Health often finds itself rubbing up against other policy, such as agriculture or trade, and coming off second best, adds Sinclair Taylor. She cites Defra and DBT as repeatedly making “active choices” that contribute to the oversupply of sugar through trade deals, and giving permission for industry to use banned pesticides when growing sugar beet.

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However, the upcoming land use framework, which the government has said will be published this year, provides an opportunity to “set this right”, she adds.

“We need policymaking that doesn’t shy away from the interventions needed to cap and hold UK sugar supply at a level that is healthy for the entire population – and to do so in a way that is fair to UK growers, who need support to transition to different crops and business models,” she says.

For many campaigners, what makes the situation more frustrating is that many of the actions required to tackle childhood obesity have already been identified. According to modelling commissioned by the Recipe for Change campaign, a new industry levy on salt and sugar in food could prevent two million cases of chronic disease over 25 years, while also being worth £77.9bn to the UK economy over the same period.

The proposed levy would push companies to reformulate recipes to make products healthier, drive customers towards healthier products, and raise money that could be reinvested in improving children’s health.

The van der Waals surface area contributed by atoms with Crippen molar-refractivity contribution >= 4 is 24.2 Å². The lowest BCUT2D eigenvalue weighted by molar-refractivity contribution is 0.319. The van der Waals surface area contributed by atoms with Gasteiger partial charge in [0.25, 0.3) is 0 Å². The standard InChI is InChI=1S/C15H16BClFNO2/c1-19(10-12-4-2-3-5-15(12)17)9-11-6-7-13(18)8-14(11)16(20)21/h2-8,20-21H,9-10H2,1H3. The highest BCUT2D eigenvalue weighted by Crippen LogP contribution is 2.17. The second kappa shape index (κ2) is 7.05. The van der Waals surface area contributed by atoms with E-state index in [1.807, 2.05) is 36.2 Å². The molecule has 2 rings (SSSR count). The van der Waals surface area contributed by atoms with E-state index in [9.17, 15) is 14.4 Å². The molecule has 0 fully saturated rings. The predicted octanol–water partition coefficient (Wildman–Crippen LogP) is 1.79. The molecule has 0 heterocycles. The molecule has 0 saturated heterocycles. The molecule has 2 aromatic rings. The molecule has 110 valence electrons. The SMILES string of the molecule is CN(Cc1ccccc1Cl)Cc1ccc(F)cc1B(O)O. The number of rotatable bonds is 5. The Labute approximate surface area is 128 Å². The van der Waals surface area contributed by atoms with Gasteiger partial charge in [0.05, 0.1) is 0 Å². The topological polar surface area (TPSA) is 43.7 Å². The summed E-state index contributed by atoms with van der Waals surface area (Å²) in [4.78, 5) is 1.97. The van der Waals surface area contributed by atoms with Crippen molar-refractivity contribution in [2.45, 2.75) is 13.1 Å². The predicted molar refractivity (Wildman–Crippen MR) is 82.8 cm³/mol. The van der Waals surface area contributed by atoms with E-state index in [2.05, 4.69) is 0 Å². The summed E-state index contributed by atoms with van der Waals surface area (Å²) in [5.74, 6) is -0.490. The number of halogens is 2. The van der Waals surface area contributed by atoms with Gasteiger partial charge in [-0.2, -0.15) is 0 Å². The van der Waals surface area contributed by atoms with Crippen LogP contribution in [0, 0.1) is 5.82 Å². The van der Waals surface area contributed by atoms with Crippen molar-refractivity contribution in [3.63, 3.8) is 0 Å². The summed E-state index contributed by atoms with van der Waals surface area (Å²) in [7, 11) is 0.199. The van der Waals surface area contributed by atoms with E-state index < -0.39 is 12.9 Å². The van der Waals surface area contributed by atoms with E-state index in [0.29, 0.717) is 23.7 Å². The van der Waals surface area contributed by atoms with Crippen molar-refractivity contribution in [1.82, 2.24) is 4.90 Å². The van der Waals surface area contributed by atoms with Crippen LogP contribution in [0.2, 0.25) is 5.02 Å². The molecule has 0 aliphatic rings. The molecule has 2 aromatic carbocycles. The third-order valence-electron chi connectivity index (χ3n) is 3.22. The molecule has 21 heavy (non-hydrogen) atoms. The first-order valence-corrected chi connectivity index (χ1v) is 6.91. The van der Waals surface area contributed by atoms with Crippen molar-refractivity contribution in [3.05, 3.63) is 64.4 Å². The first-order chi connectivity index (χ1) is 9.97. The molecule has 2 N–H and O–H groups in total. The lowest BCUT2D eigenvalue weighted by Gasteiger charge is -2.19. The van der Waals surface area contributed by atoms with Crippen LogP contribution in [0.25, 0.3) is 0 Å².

The levy would work in one of two ways. First, it could be applied at a rate of £3 per kg on sugar and £6 per kg on salt that is used in manufactured foods (as well as in restaurants). It would not be applied to pure ingredients at retail, meaning home cooks would not be affected by price increases. The second proposed option would be to target the levy on products in certain non-staple food categories, using a nutrient-based or other health classification system. These categories would include crisps and other savoury snacks, confectionery, biscuits and cakes.

But “further food or drink taxes” have been given short shrift by the FDF, because it could result in “companies diverting investment in innovation and increasing food prices for consumers”, says Halliwell. She also points out that smaller companies need help with voluntary reformulation, which is “an important way companies can support consumers to make healthier choices” and cites the Scottish government-funded Reformulation for Health Programme as an intervention that has “successfully supported smaller companies to deliver recipe changes in line with public health goals”.

Nonetheless, new levies enjoy broad public support, with a May 2023 YouGov poll on behalf of the Obesity Health Alliance finding 68% of people would be in favour of the SDIL model being expanded to other unhealthy food and drink items.

“Voters want the healthy choice to be the easy choice,” says Alfred Slade, government affairs lead at the Obesity Health Alliance. “And we know what works: financially incentivising companies to put healthier products on the shelves, through measures such as the SDIL, and stopping children being bombarded with manipulative advertising. If government brings in these plans, it will have a disproportional benefit on those struggling to get by.”

“SDIL wasn’t won overnight. It required campaigners, child poverty groups, activists and progressive businesses”